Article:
Court Held That The Term “Spouse” In A Trust Meant The Primary Beneficiary’s Wife At The Time Of The Trust’s Execution And Not A Subsequent Wife
In Ochse v. Ochse, a mother created a trust that provided that the trustee was authorized to make distributions to her son and the son’s spouse. No. 04-20-00035-CV, 2020 Tex. App. LEXIS 8922 (Tex. App.—San Antonio November 18, 2020, no pet. history). At the time of the trust’s execution, the son was married to his first wife, but he later divorced and married his second wife. The son’s children then sued the son for breaching fiduciary duties as trustee and joined their mother, the first wife, as a necessary party. The first wife and the son then filed competing summary judgment motions on whether the first wife or the second wife was the son’s “spouse” as referenced in the trust agreement. The trial court ruled the second wife was the correct beneficiary at the time of the suit, and the first wife appealed.
The second wife and the son argued that the use of the term “spouse” in the trust document did not mean the first spouse’s actual name, but that the term meant a class of whoever was currently married to the son. The court of appeals disagreed:
Cynthia responds that in the absence of an expression of contrary intent, a gift to a “spouse” of a married person must be construed to mean the spouse at the time of the execution of the instrument and not a future spouse. Thus, Cynthia contends that the terms “primary beneficiary’s spouse” and “son’s spouse” in the Trust solely referred to her because she was William’s spouse at the time the Trust was executed. We agree. Carol and William’s interpretation would ask this Court to view “spouse” as a status or class gift. This interpretation is inconsistent with Texas precedent regarding the use of classes in trust instruments and wills and, further, fails to harmonize all provisions of the irrevocable Trust before us. A class gift is defined as a gift of an aggregate sum to a body of persons uncertain in number at the time of the gift. Here, it was possible to identify a specific “spouse” at the time the Trust was executed in 2008. In contrast, there is no evidence Amanda intended the term “spouse” to encompass a body of persons uncertain in number at the time of the gift. Therefore, we hold that the grantor’s use of the term “spouse” referred to William’s spouse at the time the Trust was executed, and did not refer to a class of persons including future spouses.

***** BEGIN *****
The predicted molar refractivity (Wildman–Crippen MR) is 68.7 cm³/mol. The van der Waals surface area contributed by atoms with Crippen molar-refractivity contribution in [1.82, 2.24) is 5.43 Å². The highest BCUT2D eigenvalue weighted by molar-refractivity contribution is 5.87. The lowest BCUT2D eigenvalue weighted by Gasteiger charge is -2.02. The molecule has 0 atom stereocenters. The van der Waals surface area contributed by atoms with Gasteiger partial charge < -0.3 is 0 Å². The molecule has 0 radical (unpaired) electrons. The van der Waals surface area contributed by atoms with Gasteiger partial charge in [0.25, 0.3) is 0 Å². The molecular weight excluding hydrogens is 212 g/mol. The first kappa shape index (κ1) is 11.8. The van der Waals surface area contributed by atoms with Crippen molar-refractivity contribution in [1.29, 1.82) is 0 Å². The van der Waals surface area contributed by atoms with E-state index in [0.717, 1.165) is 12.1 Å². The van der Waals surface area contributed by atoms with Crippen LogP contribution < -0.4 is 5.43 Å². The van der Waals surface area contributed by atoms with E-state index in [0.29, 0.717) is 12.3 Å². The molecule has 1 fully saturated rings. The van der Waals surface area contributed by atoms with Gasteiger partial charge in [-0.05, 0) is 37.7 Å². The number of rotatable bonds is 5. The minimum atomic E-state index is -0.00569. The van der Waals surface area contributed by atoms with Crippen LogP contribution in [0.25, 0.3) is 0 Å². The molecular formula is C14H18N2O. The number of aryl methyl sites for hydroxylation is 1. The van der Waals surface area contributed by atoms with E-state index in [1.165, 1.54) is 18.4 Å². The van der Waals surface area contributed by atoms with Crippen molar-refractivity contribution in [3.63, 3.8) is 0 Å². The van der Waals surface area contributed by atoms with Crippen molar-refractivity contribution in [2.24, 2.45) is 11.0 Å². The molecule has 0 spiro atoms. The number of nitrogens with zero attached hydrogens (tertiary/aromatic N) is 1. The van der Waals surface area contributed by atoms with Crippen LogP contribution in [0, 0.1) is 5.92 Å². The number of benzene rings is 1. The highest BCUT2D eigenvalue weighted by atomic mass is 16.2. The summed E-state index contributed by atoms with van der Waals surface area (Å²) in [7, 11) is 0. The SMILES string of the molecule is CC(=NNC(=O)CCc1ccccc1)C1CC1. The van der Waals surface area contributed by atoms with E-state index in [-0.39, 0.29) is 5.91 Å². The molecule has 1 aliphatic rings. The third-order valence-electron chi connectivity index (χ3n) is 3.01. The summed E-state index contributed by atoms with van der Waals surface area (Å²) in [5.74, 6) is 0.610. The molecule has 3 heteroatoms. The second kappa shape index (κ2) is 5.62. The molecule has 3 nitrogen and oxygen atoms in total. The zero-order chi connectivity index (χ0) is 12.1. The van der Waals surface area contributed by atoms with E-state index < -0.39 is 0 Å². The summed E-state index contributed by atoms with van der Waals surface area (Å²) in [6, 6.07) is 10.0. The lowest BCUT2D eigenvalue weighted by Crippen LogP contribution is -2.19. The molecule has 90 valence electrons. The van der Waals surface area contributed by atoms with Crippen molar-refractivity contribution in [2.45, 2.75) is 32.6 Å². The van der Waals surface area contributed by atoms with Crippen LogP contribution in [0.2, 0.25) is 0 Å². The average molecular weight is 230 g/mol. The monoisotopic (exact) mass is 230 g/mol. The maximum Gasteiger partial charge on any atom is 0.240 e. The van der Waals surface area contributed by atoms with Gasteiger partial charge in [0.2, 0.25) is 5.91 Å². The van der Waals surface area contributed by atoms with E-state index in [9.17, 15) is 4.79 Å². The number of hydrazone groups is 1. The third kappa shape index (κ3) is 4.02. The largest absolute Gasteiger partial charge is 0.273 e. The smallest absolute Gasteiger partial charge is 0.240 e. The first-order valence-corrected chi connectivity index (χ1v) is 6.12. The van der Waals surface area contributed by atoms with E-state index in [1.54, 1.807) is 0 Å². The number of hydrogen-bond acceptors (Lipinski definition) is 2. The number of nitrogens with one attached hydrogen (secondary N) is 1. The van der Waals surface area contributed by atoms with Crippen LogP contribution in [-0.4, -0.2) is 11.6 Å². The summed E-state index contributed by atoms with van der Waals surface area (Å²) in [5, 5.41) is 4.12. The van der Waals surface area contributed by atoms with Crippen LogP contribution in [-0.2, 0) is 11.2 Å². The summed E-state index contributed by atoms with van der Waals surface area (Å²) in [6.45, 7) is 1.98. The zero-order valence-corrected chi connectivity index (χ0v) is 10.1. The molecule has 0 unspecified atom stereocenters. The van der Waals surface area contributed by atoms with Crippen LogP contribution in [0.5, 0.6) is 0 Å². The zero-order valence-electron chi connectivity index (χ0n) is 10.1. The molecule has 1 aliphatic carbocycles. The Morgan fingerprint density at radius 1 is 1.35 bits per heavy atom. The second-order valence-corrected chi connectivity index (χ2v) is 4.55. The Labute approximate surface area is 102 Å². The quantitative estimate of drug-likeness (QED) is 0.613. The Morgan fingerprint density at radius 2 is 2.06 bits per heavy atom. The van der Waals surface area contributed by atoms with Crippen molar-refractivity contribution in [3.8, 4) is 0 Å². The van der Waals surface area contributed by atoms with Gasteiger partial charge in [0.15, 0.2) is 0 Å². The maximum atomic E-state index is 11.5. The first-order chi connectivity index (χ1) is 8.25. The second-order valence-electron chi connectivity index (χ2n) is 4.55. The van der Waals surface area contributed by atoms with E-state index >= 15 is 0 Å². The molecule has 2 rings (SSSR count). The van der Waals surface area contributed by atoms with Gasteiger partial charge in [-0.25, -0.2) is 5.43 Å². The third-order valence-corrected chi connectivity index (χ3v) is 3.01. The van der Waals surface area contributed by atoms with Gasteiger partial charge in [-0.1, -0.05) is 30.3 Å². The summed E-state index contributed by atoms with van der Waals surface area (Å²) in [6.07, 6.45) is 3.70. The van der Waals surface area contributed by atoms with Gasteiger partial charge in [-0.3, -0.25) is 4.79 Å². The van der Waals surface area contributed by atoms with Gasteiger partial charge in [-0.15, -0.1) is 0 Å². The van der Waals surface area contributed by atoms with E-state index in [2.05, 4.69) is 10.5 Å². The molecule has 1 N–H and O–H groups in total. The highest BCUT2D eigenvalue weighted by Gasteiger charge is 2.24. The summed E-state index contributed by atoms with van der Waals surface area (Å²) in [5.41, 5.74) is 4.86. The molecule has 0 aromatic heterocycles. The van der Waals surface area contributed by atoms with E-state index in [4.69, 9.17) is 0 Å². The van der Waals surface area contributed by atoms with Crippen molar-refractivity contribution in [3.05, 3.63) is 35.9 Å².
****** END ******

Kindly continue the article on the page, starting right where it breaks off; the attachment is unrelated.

Id. (internal citations omitted). The court therefore reversed and rendered for the first wife.